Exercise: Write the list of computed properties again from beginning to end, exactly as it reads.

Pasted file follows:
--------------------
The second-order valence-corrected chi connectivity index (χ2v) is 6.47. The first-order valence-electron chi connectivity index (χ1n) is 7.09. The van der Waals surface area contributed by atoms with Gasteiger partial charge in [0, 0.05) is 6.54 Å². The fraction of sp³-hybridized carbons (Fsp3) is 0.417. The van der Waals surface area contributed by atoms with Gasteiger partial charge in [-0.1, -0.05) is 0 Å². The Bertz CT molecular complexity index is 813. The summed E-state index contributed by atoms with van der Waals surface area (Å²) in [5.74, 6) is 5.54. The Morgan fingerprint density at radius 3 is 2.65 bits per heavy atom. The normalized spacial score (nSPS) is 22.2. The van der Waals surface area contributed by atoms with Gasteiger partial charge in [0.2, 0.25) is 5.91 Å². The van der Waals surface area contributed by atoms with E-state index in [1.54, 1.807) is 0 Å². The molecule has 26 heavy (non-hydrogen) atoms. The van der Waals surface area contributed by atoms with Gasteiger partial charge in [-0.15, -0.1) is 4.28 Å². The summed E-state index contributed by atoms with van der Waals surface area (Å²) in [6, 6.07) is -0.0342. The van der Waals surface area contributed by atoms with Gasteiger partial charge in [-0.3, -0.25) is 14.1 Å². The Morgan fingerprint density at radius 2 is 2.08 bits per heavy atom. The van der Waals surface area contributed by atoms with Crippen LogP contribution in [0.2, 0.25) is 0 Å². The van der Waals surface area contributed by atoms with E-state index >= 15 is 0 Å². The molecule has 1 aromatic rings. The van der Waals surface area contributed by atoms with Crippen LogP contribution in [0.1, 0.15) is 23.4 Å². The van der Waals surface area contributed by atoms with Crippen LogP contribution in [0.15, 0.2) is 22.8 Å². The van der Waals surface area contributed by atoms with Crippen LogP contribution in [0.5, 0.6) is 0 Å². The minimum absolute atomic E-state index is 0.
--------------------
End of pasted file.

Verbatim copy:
The second-order valence-corrected chi connectivity index (χ2v) is 6.47. The first-order valence-electron chi connectivity index (χ1n) is 7.09. The van der Waals surface area contributed by atoms with Gasteiger partial charge in [0, 0.05) is 6.54 Å². The fraction of sp³-hybridized carbons (Fsp3) is 0.417. The van der Waals surface area contributed by atoms with Gasteiger partial charge in [-0.1, -0.05) is 0 Å². The Bertz CT molecular complexity index is 813. The summed E-state index contributed by atoms with van der Waals surface area (Å²) in [5.74, 6) is 5.54. The Morgan fingerprint density at radius 3 is 2.65 bits per heavy atom. The normalized spacial score (nSPS) is 22.2. The van der Waals surface area contributed by atoms with Gasteiger partial charge in [0.2, 0.25) is 5.91 Å². The van der Waals surface area contributed by atoms with E-state index in [1.54, 1.807) is 0 Å². The molecule has 26 heavy (non-hydrogen) atoms. The van der Waals surface area contributed by atoms with Gasteiger partial charge in [-0.15, -0.1) is 4.28 Å². The summed E-state index contributed by atoms with van der Waals surface area (Å²) in [6, 6.07) is -0.0342. The van der Waals surface area contributed by atoms with Gasteiger partial charge in [-0.3, -0.25) is 14.1 Å². The Morgan fingerprint density at radius 2 is 2.08 bits per heavy atom. The van der Waals surface area contributed by atoms with Crippen LogP contribution in [0.2, 0.25) is 0 Å². The van der Waals surface area contributed by atoms with E-state index >= 15 is 0 Å². The molecule has 1 aromatic rings. The van der Waals surface area contributed by atoms with Crippen LogP contribution in [0.1, 0.15) is 23.4 Å². The van der Waals surface area contributed by atoms with Crippen LogP contribution in [0.15, 0.2) is 22.8 Å². The van der Waals surface area contributed by atoms with Crippen LogP contribution in [0.5, 0.6) is 0 Å². The minimum absolute atomic E-state index is 0.